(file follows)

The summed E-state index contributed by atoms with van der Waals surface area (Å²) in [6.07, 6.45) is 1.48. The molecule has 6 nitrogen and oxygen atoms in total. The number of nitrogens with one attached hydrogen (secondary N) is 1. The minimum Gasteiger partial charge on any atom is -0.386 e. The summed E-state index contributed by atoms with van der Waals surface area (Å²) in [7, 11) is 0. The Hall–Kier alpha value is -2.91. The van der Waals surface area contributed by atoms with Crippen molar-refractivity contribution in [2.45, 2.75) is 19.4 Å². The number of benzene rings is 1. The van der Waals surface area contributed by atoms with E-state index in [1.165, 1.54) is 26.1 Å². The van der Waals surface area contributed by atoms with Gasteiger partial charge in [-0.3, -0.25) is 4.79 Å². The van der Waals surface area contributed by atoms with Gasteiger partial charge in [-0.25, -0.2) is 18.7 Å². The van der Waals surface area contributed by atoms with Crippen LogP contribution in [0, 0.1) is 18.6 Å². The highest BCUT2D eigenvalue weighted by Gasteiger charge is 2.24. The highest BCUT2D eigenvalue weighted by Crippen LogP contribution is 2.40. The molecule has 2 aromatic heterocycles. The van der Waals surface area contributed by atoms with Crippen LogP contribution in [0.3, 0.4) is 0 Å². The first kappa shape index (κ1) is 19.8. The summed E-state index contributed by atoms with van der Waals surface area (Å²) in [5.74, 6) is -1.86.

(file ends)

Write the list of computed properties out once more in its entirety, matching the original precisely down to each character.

The summed E-state index contributed by atoms with van der Waals surface area (Å²) in [6.07, 6.45) is 1.48. The molecule has 6 nitrogen and oxygen atoms in total. The number of nitrogens with one attached hydrogen (secondary N) is 1. The minimum Gasteiger partial charge on any atom is -0.386 e. The summed E-state index contributed by atoms with van der Waals surface area (Å²) in [7, 11) is 0. The Hall–Kier alpha value is -2.91. The van der Waals surface area contributed by atoms with Crippen molar-refractivity contribution in [2.45, 2.75) is 19.4 Å². The number of benzene rings is 1. The van der Waals surface area contributed by atoms with E-state index in [1.165, 1.54) is 26.1 Å². The van der Waals surface area contributed by atoms with Gasteiger partial charge in [-0.3, -0.25) is 4.79 Å². The van der Waals surface area contributed by atoms with Gasteiger partial charge in [-0.25, -0.2) is 18.7 Å². The van der Waals surface area contributed by atoms with Crippen LogP contribution in [0, 0.1) is 18.6 Å². The highest BCUT2D eigenvalue weighted by Gasteiger charge is 2.24. The highest BCUT2D eigenvalue weighted by Crippen LogP contribution is 2.40. The molecule has 2 aromatic heterocycles. The van der Waals surface area contributed by atoms with Crippen LogP contribution in [0.3, 0.4) is 0 Å². The first kappa shape index (κ1) is 19.8. The summed E-state index contributed by atoms with van der Waals surface area (Å²) in [5.74, 6) is -1.86.